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On The Reef Of Norman’s Woe
by [?]

“It was the schooner Hesperus
That sailed the wintry sea;
And the skipper had taken his little daughter
To bear him company.
Such was the wreck of the Hesperus
In the midnight and the snow!
Christ save us all from a death like this,
On the reef of Norman’s woe!”

Only it was not the schooner Hesperus, and she did not sail the wintry sea. It was the stern-wheeled tub Amenhotep, which churned her way up and down the Nile, scraping over sand banks, butting the shores with gaiety embarrassing–for it was the time of cholera, just before the annual rise of the Nile. Fielding Bey, the skipper, had not taken his little daughter, for he had none; but he had taken little Dicky Donovan, who had been in at least three departments of the Government, with advantage to all.

Dicky was dining with Fielding at the Turf Club, when a telegram came saying that cholera had appeared at a certain village on the Nile. Fielding had dreaded this, had tried to make preparation for it, had begged of the Government this reform and that–to no purpose. He knew that the saving of the country from an epidemic lay with his handful of Englishmen and the faithful native officials; but chiefly with the Englishmen. He was prepared only as a forlorn hope is prepared, with energy, with personal courage, with knowledge; and never were these more needed.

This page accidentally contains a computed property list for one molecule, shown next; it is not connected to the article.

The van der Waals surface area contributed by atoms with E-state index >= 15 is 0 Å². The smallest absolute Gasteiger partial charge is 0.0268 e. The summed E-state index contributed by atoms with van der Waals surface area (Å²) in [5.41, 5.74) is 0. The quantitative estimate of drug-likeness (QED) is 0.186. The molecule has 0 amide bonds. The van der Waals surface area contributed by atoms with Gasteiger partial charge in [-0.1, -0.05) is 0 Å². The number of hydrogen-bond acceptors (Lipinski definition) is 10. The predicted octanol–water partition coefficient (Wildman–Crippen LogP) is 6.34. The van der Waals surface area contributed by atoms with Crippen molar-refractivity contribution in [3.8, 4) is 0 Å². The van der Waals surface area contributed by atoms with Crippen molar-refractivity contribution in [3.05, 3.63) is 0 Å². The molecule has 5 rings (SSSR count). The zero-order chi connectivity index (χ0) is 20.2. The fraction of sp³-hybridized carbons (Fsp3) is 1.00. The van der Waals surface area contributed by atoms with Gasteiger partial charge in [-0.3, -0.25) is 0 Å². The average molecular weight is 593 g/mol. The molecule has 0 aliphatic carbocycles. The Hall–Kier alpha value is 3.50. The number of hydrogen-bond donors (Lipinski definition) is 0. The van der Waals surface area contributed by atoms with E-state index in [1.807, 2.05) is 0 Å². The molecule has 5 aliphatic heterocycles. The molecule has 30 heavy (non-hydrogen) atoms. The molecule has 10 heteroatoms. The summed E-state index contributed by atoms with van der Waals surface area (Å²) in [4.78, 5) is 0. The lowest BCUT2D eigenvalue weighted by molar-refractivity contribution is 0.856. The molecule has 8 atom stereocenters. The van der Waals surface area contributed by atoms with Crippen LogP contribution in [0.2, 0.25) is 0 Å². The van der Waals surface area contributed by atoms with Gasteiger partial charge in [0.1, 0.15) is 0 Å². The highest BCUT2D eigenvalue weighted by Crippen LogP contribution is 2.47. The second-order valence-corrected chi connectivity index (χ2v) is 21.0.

With the telegram in his hand, he thought of his few English assistants, and sighed; for the game they would play was the game of Hercules and Death over the body of Alcestis.

Dicky noted the sigh, read the telegram, drank another glass of claret, lighted a cigarette, drew his coffee to him, and said: “The Khedive is away–I’m off duty; take me.”

Fielding looked surprised, yet with an eye of hope. If there was one man in Egypt who could do useful work in the business, it was little Dicky Donovan, who had a way with natives such as no man ever had in Egypt; who knew no fear of anything mortal; who was as tireless as a beaver, as keen-minded as a lynx is sharp-eyed. It was said to Dicky’s discredit that he had no heart, but Fielding knew better. When Dicky offered himself now, Fielding said, almost feverishly: “But, dear old D., you don’t see–“

“Don’t I?–Well, then,

“‘What are the blessings of the sight?–
Oh, tell your poor blind boy!'”

What Fielding told him did not alter his intention, nor was it Fielding’s wish that it should, though he felt it right to warn the little man what sort of thing was in store for them.

“As if I don’t know, old lime-burner!” answered Dicky coolly.

In an hour they were on the Amenhotep, and in two hours they were on the way–a floating hospital–to the infected district of Kalamoun. There the troubles began. It wasn’t the heat, and it wasn’t the work, and it wasn’t the everlasting care of the sick: it was the ceaseless hunt for the disease-stricken, the still, tireless opposition of the natives, the remorseless deception, the hopeless struggle against the covert odds. With nothing behind: no support from the Government, no adequate supplies, few capable men; and all the time the dead, inert, dust-powdered air; the offices of policeman, doctor, apothecary, even undertaker and gravedigger, to perform; and the endless weeks of it all. A handful of good men under two leaders of nerve, conscience and ability, to fight an invisible enemy, which, gaining headway, would destroy its scores of thousands!

At the end of the first two months Fielding Bey became hopeless.

“We can’t throttle it,” he said to Dicky Donovan. “They don’t give us the ghost of a chance. To-day I found a dead-un hid in an oven under a heap of flour to be used for to-morrow’s baking; I found another doubled up in a cupboard, and another under a pile of dourha which will be ground into flour.”